NEW YORK—New York and New Jersey were ready to throw the biggest party of the year. New York City shut down 13 blocks of Broadway to create “Super Bowl Boulevard” for festivities the week before the Super Bowl. Denver Broncos and Seattle Seahawks teammates stayed out late in Manhattan that week, eating steak and drinking Dom Perignon. The NFL set up a 180-foot toboggan run in Times Square. Cannons shot fake snow, spotlights spun, and ice sculptures slowly melted. A clothing store along Super Bowl Boulevard hired models to walk around in cheerleader outfits emblazoned with the store name. A few avenues west on the Hudson River, Bud Light’s party cruise ship docked and brought thousands of revelers into Midtown.
Behind Manhattan’s bright lights was a darkness. At a safe house in Queens, Restore NYC was preparing to receive victims of sex trafficking. The New York attorney general’s task force on sex trafficking asked several organizations including Restore, a Christian group for foreign national victims, to prepare to take in anyone who might be rescued during Super Bowl week. Before the week was out, law enforcement had contacted the groups about victims. The Tuesday after the Super Bowl, the FBI’s New York field office announced it recovered 16 children who had been trafficked and arrested 45 traffickers, some of whom admitted they traveled to New York to do business around the Super Bowl.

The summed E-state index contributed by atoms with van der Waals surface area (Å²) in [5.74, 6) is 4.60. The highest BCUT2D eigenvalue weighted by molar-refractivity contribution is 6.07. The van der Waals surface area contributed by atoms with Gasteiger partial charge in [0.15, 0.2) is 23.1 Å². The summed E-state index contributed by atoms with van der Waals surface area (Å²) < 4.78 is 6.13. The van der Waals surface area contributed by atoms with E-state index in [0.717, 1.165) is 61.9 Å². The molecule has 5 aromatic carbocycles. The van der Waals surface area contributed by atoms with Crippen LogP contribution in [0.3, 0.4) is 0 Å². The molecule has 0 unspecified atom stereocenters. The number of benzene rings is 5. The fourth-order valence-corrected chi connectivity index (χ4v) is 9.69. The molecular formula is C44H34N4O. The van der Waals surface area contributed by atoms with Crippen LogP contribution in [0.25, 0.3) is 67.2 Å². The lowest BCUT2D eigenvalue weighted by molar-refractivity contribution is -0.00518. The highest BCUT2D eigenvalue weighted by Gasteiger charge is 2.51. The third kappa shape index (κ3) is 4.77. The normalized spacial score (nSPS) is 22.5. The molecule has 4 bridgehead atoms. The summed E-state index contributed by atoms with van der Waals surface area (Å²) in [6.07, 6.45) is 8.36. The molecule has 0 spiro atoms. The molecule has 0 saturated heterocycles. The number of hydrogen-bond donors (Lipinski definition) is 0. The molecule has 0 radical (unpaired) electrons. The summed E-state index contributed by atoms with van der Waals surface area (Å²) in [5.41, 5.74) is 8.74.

People often say that the Super Bowl is the biggest draw of sex trafficking in the country. Media and government officials have recycled the estimate that the Super Bowl brings in 10,000 sex trafficking victims. Experts in the field say that number is overblown. They say there isn’t reliable data on the game, but there isn’t data to dispute at least some spike in trafficking either. “We haven’t seen in the data and evidence if there’s huge spikes in trafficking around the Super Bowl. … I see the danger of using bad data,” said Jimmy Lee, the director of Restore NYC. “The truth is already bad enough.” From what people in the field like Lee see, the Super Bowl does result in an uptick in sex trafficking, like other large sports events.
“It’s all about money,” said Barbara Amaya, who was trafficked in New York City for nine years, starting as a 13-year-old. “Wherever there’s large crowds of men and there’s money, it’s happening.”
Amaya said it was common knowledge among her fellow victims that traffickers would bring victims to large sporting events. Amaya’s trafficker took her to a fight in Ohio once, to serve men there.
“Everybody knows that, it’s a given fact in the subculture,” she said. To Amaya, the point is not whether there are more trafficked victims in a certain place on a certain day; the business goes on year-round. She’s glad if people want to talk about trafficking during the Super Bowl; it brings more attention to the subject.
POLARIS PROJECT, the numbers expert on sex trafficking in the United States, says there may be a “modest uptick” of trafficking around the Super Bowl, but the group bought billboard ads in Times Square right after the Super Bowl to emphasize that the problem is year-round.
New York strip clubs, a legal part of the sex trade, boasted that they had brought in additional women for the Super Bowl. One Manhattan strip club even issued a press release on Super Bowl week describing additional women who would be at the club and announcing it would be open from 11 a.m. Wednesday until 4 a.m. after the Super Bowl. Backpage.com, the internet’s dark alley for commercial sex ads, had listings of women marked as “Super Bowl specials,” as well as trafficking red flags like “New Asian Girls—First Time in USA.” As I was sitting in a coffee shop two days before the Super Bowl, I noticed the man on a computer next to me was clicking through ads for prostitutes in New York. He declined an interview.